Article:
3 pm Saturday, Oct. 10 at the Oregon Convention Center:
fans are a fervent bunch.
A bit too
The unusually punctual crowd enveloped the space outside the room in which he hid, signing books for what must have been several hours. While the Wordstock
volunteers and staff seemed utterly perplexed at the task of crowd control, the fans in line couldn't care less about the chaos. They were going to get to see Dawkins
. In the flesh. You could feel the tremors of excitement coursing through the crowd as they anxiously awaited 3 pm.
As we entered the room, several brave souls ran up to the podium to shake the man's hand, sometimes saying, "Thanks," sometimes saying, "It's a pleasure to meet you" and many times saying nothing at all. Dawkins carried an expression of obligatory bemusement throughout the entire affair. I actually started to feel sorry for him when audience members ran up to the front and asked him to smile for the camera.
The majority of the fans, however, sat quietly in their seats, reading as many pages of their signed copy of The Greatest Show on Earth
as possible. They're readers, I get that, but, as Dawkins himself pointed out before his reading, it's a bit awkward to read along with a presenter. He asked everyone to place their books under their seats before he began.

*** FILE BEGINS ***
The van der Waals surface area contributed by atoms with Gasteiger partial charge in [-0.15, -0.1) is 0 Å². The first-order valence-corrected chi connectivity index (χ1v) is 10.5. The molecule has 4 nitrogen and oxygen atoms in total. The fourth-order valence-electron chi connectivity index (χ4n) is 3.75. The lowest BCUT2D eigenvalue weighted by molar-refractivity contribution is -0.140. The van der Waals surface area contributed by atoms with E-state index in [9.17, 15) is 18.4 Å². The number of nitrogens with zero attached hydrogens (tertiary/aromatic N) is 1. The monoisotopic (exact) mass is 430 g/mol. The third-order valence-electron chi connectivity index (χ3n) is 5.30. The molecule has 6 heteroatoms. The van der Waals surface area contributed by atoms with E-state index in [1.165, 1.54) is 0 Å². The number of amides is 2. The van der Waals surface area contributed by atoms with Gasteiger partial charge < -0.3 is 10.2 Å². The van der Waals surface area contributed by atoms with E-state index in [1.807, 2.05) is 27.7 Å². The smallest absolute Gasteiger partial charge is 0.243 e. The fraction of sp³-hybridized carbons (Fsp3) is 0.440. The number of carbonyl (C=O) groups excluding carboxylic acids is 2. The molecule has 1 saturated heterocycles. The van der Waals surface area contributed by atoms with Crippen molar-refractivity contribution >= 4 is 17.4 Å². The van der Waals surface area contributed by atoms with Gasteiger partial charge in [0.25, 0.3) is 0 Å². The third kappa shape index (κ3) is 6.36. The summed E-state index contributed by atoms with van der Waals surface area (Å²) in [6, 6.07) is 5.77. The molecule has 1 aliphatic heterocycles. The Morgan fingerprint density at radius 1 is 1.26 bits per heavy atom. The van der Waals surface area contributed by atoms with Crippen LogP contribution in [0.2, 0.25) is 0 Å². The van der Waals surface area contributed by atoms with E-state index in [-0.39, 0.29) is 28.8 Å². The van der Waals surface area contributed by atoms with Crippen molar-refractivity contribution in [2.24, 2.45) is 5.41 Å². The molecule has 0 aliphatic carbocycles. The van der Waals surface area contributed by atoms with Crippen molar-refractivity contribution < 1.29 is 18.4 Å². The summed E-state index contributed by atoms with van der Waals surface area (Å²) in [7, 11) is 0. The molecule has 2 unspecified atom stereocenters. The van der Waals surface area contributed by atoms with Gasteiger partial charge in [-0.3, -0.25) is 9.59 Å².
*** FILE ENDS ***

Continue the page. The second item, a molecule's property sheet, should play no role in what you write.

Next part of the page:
Okay, you may be thinking, this doesn't sound too ridiculous. Photos and handshakes are normal for celebrities. Big deal.
Perhaps–however, the enthusiasm and reverence for a man preaching against worship of a different book, is a bit too ironic
for my taste.
Maybe I should back up. Dawkins's new book is both a primer on evolutionary biology–a layman's 21st century version of On the Origin of Species
, if you will–and a corrosive attack
on fundamentalism and creationism. Dawkins speaks of creationists as the enemy–they brainwash children, manipulate the government and, above all, are just plain wrong. He creates a category of people who we, as educated, rational and science-minded liberals, should both fear and destroy. Anti-religionists unite!
Sounds a bit ... fundamentalist.
The crowd yesterday didn't think so, though. From their giggles at creation museums
to their cheers at jokes—"A pregnant creationist asks how evolution could explain the growth of a single cell to a human being and the scientist responds, 'You did it yourself in only 9 months,' "—these fans jump onto the Dawkins bandwagon without stopping to consider the cultural consequences of forming such antagonistic relationships with a group of people that, as much as they would like it, aren't going anywhere. Science may be right, but creationists are people, too
I was hoping, in vain, that in a room full of very smart and so-called open minded Portlanders someone would at least ask the question, "What about dialogue?" No such luck. Dawkins's snark seems to have won out.